Books Of the People, By the People, For the People
So you want to publish a novel? You’ve worked hard — you’ve attended writer’s retreats and workshops and asked every writer friend you know to edit just a quick chapter or two. The question you have to ask yourself now isn’t who will publish your book but how to publish it.
Years ago, your other options — if you couldn’t get a deal with one of the big houses — of self-publishing (forced to bare the stigma of the “vanity press”) or going with a small press both meant disappearing (if you were ever there at all) from the shelves of most major bookstores.
The Internet, rather than crushing the publishing industry and authors along with it, has actually become their biggest savior. Books by authors not popular enough to warrant the expensive publicity of the newest Stephen King novel can gain buzz through an author’s Twitter account, an online “book trailer,” or any other gimmick the author thinks up.
Many writers have been able to say a lot on the subject of technology causing the downfall of society as we once loved it. Yes, your romantic entanglements were far less complicated before the invention of Facebook and the neighborhood video store might still be there if Netflix didn’t exist. But for those who adapt to it, the Internet can only help those looking to succeed in business.
Kickstarter, a popular fundraising website, has allowed individuals and groups to submit book ideas like “Awkward Moments with Men” or “Replacing the ‘N-Word’ with ‘Robot’ in Huck-Finn.” Instead of relying on a slushpile-sorting intern to miraculously realize the genius of your manuscript and bring it to the higher ups, you can be discovered by any of the 700 million Internet users worldwide. You post a little bit about yourself and your book and people decide if it’s something worth financing. They “invest” in your project and, when the goal amount is met, get something in return, ranging from copies of the published novel to the original notes for the manuscript.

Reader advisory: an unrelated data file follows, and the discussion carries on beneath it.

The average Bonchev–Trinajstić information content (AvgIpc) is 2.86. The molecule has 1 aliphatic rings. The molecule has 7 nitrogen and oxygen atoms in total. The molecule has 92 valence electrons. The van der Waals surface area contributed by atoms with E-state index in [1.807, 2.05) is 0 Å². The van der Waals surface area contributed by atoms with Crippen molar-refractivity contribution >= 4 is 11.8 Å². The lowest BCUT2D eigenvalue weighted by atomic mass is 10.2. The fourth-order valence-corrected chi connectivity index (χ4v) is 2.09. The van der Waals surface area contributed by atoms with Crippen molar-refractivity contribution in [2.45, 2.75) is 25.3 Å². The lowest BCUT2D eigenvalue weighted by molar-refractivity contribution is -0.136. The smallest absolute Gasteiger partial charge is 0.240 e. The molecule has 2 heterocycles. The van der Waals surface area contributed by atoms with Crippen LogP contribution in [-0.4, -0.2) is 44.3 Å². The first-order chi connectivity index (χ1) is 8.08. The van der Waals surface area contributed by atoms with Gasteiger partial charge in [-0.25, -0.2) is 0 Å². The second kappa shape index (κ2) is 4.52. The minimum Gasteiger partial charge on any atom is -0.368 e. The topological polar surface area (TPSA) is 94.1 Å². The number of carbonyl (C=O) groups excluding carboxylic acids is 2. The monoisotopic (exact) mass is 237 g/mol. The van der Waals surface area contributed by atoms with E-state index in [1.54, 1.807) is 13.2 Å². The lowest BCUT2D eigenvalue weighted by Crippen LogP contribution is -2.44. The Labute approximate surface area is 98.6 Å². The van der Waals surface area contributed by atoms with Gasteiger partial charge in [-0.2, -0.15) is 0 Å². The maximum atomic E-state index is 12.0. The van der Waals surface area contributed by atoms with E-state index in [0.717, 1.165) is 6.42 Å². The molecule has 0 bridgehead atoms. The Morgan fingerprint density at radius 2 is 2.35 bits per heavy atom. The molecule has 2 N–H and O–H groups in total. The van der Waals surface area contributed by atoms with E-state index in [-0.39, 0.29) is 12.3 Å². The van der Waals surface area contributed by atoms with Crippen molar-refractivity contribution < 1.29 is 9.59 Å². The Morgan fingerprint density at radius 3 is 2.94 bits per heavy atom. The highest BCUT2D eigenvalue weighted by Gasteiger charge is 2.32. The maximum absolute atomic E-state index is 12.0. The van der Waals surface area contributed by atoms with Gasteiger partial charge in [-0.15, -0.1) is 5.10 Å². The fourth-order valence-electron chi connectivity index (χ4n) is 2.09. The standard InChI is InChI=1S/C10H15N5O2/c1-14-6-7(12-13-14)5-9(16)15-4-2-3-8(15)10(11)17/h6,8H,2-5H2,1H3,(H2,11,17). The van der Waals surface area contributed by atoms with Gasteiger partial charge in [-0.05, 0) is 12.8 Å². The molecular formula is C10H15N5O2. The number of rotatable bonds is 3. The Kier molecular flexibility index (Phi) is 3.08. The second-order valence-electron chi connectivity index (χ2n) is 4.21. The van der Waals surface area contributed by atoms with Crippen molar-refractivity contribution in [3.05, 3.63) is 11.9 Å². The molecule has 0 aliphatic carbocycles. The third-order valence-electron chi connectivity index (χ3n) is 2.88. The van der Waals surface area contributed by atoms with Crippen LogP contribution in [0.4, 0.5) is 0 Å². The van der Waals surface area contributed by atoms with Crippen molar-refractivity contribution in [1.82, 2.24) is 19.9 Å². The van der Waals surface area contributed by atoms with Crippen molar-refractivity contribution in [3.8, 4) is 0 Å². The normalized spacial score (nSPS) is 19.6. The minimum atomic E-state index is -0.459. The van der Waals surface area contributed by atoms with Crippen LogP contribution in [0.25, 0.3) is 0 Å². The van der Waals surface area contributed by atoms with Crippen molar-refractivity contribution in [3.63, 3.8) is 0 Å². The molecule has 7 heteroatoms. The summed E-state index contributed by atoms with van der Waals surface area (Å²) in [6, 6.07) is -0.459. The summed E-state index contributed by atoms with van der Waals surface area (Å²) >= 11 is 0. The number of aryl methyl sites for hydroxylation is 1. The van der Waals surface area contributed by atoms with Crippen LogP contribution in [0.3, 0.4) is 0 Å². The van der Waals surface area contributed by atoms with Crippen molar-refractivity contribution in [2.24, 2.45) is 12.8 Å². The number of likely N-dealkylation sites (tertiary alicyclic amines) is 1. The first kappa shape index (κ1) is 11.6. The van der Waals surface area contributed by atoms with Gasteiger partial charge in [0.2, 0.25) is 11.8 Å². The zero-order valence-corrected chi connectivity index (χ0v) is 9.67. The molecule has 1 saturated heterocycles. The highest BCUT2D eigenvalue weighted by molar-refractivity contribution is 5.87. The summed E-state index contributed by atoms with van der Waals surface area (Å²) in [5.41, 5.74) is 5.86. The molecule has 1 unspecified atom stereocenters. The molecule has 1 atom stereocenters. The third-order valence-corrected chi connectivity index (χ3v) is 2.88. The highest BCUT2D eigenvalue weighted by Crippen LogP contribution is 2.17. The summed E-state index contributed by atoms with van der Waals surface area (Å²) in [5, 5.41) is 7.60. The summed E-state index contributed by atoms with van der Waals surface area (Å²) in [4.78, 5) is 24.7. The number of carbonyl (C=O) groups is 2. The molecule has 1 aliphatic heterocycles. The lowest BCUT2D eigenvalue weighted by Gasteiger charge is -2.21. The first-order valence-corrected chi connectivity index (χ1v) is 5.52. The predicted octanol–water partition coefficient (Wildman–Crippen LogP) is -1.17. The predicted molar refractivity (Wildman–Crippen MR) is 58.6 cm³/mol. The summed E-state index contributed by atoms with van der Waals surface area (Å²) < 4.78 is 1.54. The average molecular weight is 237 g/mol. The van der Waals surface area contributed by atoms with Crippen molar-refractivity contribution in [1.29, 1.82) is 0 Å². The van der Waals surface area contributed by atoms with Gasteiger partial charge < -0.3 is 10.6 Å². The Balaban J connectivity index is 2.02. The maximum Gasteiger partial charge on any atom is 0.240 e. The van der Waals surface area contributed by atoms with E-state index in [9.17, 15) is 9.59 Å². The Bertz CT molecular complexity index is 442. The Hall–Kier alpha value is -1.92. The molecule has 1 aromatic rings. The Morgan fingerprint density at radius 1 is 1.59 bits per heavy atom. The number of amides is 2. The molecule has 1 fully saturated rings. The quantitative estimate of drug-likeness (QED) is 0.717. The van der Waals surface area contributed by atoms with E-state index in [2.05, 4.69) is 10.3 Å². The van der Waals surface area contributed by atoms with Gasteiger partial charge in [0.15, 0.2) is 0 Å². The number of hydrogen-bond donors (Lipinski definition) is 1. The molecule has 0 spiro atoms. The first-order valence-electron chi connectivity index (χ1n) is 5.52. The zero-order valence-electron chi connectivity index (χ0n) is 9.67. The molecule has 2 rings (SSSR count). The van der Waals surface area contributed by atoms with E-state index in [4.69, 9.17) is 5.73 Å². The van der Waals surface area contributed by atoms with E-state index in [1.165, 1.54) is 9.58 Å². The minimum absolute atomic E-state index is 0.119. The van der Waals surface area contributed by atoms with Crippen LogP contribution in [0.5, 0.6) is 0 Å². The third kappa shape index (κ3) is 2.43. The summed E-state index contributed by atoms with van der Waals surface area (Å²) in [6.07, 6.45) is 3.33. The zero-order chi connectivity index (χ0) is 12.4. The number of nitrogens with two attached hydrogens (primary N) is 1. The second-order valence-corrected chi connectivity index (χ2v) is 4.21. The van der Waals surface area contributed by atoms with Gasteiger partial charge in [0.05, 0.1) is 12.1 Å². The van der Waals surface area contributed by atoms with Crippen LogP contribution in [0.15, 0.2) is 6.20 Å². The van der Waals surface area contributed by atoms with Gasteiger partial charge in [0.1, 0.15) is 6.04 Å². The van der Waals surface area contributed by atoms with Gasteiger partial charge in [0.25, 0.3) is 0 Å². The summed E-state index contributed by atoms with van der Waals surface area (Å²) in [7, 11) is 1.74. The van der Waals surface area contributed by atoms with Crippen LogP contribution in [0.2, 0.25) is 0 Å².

The literary journal Flatmancrooked has taken this donation-based idea one step farther with their new Launch program. While the author is being “launched,” some of their stories are made available for free on Flatmancrooked. Unlike Kickstarter, these authors have been vetted before proposing their work to the public. Though you might only receive a book in return, there is still a sense that a reader’s contribution is an investment. Who doesn’t want their money going toward the next “sure thing”?
Today some novels are serialized on Twitter in 140 character bites. There’s the popular Japanese literary form of keitai shosetsu — the novel written and read on your cell phone. You can even publish your book in a form that pays homage to 19th century literature. Recently, an author organized his book to be published in serial format through various online literary journals. Each chapter was posted on a semi-weekly basis, in order, on over 42 different websites.
There’s been more talk than usual about the downfall of the publishing industry in recent years, but the options for readers and authors alike are simply becoming more diverse. In 2009 the National Endowment for the Arts noted an increase in adult reading for the first time in 26 years. And e-book sales, which had a 164 percent gain in 2010, are just going to continue being helped by products like the Kindle or iPad. Rather than weakening the book industry, technology is making it easier for people to read and fall in love with the books that aren’t getting reviewed in major newspapers or magazines.
Young authors can now let a small press publish their books without worrying the only copies sold will be to the local literati and their immediate families. Though not all these new forms of publishing — from the gimmicks to the e-books — guarantee an advance, they level the playing field. Anyone with a good book and the drive to not only get published but to be read can do it. The publishing industry is a dictatorship no more; it’s become a democracy.
This diversification will mean a loss in revenue for the big houses. High-paying editorial jobs will become increasingly rare. But books and authors will have the opportunity to be heard more loudly. If you put publishing into the hands of the little people (the ones who buy the books in the first place), they’ll respond with enthusiasm. The books of the people, by the people, for the people, shall not perish from the earth. Or so the saying goes.